Talysh is a "vulnerable" northwestern Iranian language. There's this word "ver" in this language which means something like "of high quantity" which is quite similar to English "very". I looked up etymology of "very" and apparently it comes from an Indo-European origin meaning "true". So my question is, how likely is it that these two Indo-European languages developed the same usage for "ver"? Or is it just a coincidence? (I'm no linguist and not even a native speaker of English or Talysh, so I apologize for any mistake that might exist in the question). Thanks in advance.
This isn't that strange, I don't think, although it's a semantic pathway that does not appear to have been looked at specifically very much by historical linguists. In many unrelated language families, you see semantic maps for particular lexical items where words related to ``truth'' or some other expression of epistemic mood (what the speaker knows or believes to be true) is associated with quantity.
You can see the pathway pretty clearly: Start with "This is true", then you use "true" for emphasis with size, like "that's truly big", then maybe with quantity, like "that's truly a lot of corn", then "truly" becomes an obligatory part of that expression and then later the primary expression of quantity, such that "that's truly corn" means "that's truly a lot of corn".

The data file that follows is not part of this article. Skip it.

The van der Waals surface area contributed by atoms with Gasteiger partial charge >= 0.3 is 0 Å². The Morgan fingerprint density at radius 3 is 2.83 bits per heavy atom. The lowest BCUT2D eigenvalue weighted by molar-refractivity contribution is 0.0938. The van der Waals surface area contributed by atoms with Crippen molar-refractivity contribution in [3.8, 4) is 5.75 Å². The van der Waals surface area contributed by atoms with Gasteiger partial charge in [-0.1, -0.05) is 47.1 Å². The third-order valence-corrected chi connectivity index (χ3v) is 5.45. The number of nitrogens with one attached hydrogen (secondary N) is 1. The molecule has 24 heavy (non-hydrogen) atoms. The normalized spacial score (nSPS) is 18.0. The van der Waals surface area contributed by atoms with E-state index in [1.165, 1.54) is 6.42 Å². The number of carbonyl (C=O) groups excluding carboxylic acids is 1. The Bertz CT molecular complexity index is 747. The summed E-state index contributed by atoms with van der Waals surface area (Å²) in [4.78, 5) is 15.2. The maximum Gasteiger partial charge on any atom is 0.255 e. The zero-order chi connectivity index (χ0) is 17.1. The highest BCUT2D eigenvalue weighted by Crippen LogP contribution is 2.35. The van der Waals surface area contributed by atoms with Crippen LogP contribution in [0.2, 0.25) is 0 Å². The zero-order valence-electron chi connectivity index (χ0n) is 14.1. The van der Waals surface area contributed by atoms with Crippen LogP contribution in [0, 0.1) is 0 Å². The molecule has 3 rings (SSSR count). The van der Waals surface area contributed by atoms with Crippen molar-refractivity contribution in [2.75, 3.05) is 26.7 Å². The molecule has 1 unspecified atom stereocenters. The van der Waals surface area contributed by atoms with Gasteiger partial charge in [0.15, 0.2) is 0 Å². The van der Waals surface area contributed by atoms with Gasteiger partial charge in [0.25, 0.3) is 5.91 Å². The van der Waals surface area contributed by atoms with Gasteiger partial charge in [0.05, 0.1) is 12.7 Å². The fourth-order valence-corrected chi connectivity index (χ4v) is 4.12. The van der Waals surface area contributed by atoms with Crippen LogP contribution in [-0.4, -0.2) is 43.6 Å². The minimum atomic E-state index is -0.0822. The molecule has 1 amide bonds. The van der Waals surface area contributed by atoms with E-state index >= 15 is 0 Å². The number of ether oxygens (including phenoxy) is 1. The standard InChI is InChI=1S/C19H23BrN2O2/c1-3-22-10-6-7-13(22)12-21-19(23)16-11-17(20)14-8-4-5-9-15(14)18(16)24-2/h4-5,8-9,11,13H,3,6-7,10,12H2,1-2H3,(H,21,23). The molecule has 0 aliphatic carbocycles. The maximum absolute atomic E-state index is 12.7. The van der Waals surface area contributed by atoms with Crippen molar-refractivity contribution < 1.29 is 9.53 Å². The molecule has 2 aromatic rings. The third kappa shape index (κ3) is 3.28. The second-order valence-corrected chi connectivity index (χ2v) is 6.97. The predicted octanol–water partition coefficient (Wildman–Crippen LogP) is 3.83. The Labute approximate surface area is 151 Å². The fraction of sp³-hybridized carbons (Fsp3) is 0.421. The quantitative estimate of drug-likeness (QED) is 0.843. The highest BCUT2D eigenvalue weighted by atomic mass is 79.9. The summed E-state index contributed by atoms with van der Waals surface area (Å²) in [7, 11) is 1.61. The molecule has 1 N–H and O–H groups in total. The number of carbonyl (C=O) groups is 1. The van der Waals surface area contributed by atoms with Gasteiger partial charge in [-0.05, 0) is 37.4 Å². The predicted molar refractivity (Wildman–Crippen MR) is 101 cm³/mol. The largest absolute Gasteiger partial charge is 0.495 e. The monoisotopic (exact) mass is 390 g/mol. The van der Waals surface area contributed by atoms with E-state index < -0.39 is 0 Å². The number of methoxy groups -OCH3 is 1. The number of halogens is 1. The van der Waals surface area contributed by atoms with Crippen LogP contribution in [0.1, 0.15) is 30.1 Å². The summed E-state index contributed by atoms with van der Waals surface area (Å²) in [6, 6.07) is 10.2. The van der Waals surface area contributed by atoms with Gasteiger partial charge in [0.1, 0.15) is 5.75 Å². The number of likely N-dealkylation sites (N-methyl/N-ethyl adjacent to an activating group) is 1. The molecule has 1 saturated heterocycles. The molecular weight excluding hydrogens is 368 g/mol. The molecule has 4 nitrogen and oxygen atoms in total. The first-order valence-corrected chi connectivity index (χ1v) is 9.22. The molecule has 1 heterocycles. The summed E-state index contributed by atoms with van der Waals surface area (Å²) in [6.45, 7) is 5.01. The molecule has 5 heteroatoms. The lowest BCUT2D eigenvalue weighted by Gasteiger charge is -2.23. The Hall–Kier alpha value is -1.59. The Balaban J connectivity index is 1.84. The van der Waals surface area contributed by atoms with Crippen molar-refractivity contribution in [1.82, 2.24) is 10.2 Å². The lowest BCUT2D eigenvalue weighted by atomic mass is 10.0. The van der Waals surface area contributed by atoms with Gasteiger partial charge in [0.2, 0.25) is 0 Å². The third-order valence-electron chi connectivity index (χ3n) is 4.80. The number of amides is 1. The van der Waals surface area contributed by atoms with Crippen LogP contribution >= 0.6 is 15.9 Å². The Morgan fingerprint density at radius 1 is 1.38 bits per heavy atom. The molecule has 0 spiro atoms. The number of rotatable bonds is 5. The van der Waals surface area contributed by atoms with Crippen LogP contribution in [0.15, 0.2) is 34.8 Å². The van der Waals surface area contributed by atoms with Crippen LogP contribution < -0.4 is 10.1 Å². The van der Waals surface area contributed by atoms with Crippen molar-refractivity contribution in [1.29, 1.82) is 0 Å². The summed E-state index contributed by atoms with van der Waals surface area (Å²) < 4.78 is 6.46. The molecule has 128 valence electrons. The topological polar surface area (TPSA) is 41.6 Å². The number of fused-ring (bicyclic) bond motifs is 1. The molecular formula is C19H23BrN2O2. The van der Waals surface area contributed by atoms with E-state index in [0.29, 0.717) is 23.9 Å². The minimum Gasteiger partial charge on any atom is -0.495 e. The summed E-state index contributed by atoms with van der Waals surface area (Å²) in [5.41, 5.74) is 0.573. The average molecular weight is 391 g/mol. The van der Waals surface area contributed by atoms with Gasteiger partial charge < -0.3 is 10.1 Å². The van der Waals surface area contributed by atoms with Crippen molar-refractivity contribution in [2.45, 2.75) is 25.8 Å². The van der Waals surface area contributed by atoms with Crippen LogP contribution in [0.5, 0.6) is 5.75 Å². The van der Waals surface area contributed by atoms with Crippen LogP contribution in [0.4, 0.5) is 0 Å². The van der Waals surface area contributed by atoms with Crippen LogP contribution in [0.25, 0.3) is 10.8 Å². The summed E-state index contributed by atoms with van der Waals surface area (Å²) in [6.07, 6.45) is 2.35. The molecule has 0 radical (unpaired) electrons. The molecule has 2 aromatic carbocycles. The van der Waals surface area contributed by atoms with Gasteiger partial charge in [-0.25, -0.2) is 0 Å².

You actually see this in modern Bay Area English in California, where "hella" derived from an emphatic "hell of a", as in "that's a hell of a lot of apples", but the original part of the quantifying expression "a lot" was dropped and the emphatic came to itself represent the quantity, as in "that's hella apples", which means "that's a lot of apples".
Does PIE *wehros or even *weh have descendant anywhere in all of Indo-Iranian?
If not, seems unlikely.